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Safe Entertaining Tips in a COVID-19 World

Written by Chronicle Staff. Posted in Featured

Published on September 01, 2020 with No Comments

Depending on where you live, restrictions on social gatherings may become less strict in the coming weeks and months. However, many experts caution that care should still be exercised when groups of people gather.

After an extended period without social contact, it’s only natural to crave some interaction, and there’s evidence that doing so can be advantageous for your mental health. However, taking precautions to protect your physical health, along with your guests’, can make for a more enjoyable event.

Keep it contained. Limit your gatherings to a few close friends or family members so if someone does get sick, contact tracing is a simple task. Keep in mind the number of same-household families you invite is more important than the number of people in that family. For example, one family of six that has already been living in close quarters poses a lower risk than three couples living in separate houses. Also be mindful of your guests’ approach to prevention; if they’ve been less cautious than your family or vice versa, there’s room for conflict and anxiety.

Celebrate outdoors. Indoor event spaces naturally have less circulation, meaning potential airborne particles hang around longer. Planning your gathering outdoors helps ensure more free-moving fresh air and more space for guests to spread out and practice social distancing.

Encourage guests to bring their own. It may go against all your good hosting inclinations but hosting a bring-your-own party eliminates shared food and the risk of cross-contamination. You can provide disposable table service (plates, silverware and napkins) and single-serve beverages, but skip the cooler everyone reaches into.

Provide ample, well-spaced seating. Encourage guests to keep some distance from one another by creating comfy seating arrangements. You can take it a step farther by asking guests to bring their own chairs and directing each family to set up its space a reasonable distance from the next.

Make cleanliness a priority. Create stations with hand sanitizer or wipes. You can also create a makeshift sink to minimize trips to the restroom indoors. Provide a spray bottle or bucket, soap and paper towels near the hose for quick clean-ups.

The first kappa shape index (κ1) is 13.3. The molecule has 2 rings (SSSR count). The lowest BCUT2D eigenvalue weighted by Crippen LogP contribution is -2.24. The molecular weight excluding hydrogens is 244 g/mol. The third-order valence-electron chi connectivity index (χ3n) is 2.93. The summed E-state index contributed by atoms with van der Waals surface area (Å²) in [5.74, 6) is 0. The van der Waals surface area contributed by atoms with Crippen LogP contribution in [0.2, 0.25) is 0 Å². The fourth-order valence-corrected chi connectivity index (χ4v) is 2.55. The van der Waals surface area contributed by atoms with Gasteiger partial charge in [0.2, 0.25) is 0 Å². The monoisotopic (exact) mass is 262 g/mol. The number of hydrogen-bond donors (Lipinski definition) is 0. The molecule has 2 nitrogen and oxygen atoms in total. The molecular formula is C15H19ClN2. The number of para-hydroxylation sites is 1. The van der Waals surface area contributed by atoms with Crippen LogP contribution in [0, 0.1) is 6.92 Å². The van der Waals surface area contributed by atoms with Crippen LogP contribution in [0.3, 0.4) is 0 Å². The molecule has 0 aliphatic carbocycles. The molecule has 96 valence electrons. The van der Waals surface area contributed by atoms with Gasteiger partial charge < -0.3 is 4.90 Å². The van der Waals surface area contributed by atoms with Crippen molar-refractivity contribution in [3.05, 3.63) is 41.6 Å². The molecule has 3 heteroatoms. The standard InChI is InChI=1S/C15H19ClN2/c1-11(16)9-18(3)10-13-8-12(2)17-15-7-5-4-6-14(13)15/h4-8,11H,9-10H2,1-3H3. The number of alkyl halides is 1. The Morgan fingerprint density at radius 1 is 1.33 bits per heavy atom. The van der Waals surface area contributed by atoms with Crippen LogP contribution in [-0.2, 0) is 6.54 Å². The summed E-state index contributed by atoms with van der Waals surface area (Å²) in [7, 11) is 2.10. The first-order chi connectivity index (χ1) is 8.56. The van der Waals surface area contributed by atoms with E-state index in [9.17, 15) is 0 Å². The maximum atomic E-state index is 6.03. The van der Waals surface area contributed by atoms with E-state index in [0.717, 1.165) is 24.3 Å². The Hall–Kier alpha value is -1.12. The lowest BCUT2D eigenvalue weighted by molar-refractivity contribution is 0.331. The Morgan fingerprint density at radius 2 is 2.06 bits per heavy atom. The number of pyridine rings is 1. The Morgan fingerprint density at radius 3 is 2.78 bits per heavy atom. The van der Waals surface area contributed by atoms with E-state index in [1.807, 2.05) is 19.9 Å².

Find more advice for navigating pandemic life at eLivingtoday.com.

Source: eLivingtoday.com

Labor Day Traditions

Much like Memorial Day, which marks the traditional beginning of summer, Labor Day generally signifies that the season has ended — even though the calendar says otherwise.

 Labor Day Activities

1.  Read up on the history of Labor Day

Labor Day has a rich history that directly impacts the working conditions we experience today. So in between rounds of BBQ at your Labor Day celebration, take the time to discuss the U.S. labor movement and its contribution to our country’s current work culture.

2. Buy an American-made product

When you’re doing your Labor Day shopping, take the time to read the labels. Consider buying products that say “Made in the USA” to show your support for American workers.

3.  Watch a movie about labor unions

Many of us get Labor Day off. What better way to relax than to stretch out on the couch and watch a movie about the American labor movement? There are tons of union-themed movies to choose from. “Norma Rae” ring a bell? Side note: Unions play a major role in the entertainment industry.

Rosie the Riveter

Since the 1940s Rosie the Riveter has stood as a symbol for women in the workforce and for women’s independence. Beginning in 1942, as an increasing number of American men were recruited for the war effort, women were needed to fill their positions in factories.

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